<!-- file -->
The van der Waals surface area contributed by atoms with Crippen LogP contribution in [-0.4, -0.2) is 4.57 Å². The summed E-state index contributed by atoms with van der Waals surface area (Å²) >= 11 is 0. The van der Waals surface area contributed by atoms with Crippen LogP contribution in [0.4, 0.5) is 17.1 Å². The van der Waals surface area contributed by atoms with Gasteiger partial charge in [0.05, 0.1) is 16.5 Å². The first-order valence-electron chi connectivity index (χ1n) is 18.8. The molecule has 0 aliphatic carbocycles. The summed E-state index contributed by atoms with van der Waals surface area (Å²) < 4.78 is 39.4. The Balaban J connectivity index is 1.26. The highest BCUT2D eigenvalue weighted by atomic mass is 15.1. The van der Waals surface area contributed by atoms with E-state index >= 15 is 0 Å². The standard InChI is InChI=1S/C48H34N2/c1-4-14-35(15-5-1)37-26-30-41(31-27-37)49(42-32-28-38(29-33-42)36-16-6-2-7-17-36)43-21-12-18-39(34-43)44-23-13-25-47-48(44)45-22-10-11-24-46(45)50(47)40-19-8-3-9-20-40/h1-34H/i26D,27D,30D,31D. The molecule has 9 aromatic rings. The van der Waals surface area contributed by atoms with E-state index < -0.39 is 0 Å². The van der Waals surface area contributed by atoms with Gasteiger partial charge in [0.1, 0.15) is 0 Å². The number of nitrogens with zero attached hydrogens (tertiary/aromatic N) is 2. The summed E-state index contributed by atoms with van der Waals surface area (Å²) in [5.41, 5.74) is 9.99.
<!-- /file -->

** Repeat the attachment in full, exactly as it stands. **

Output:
The van der Waals surface area contributed by atoms with Crippen LogP contribution in [-0.4, -0.2) is 4.57 Å². The summed E-state index contributed by atoms with van der Waals surface area (Å²) >= 11 is 0. The van der Waals surface area contributed by atoms with Crippen LogP contribution in [0.4, 0.5) is 17.1 Å². The van der Waals surface area contributed by atoms with Gasteiger partial charge in [0.05, 0.1) is 16.5 Å². The first-order valence-electron chi connectivity index (χ1n) is 18.8. The molecule has 0 aliphatic carbocycles. The summed E-state index contributed by atoms with van der Waals surface area (Å²) < 4.78 is 39.4. The Balaban J connectivity index is 1.26. The highest BCUT2D eigenvalue weighted by atomic mass is 15.1. The van der Waals surface area contributed by atoms with E-state index >= 15 is 0 Å². The standard InChI is InChI=1S/C48H34N2/c1-4-14-35(15-5-1)37-26-30-41(31-27-37)49(42-32-28-38(29-33-42)36-16-6-2-7-17-36)43-21-12-18-39(34-43)44-23-13-25-47-48(44)45-22-10-11-24-46(45)50(47)40-19-8-3-9-20-40/h1-34H/i26D,27D,30D,31D. The molecule has 9 aromatic rings. The van der Waals surface area contributed by atoms with E-state index < -0.39 is 0 Å². The van der Waals surface area contributed by atoms with Gasteiger partial charge in [0.1, 0.15) is 0 Å². The number of nitrogens with zero attached hydrogens (tertiary/aromatic N) is 2. The summed E-state index contributed by atoms with van der Waals surface area (Å²) in [5.41, 5.74) is 9.99.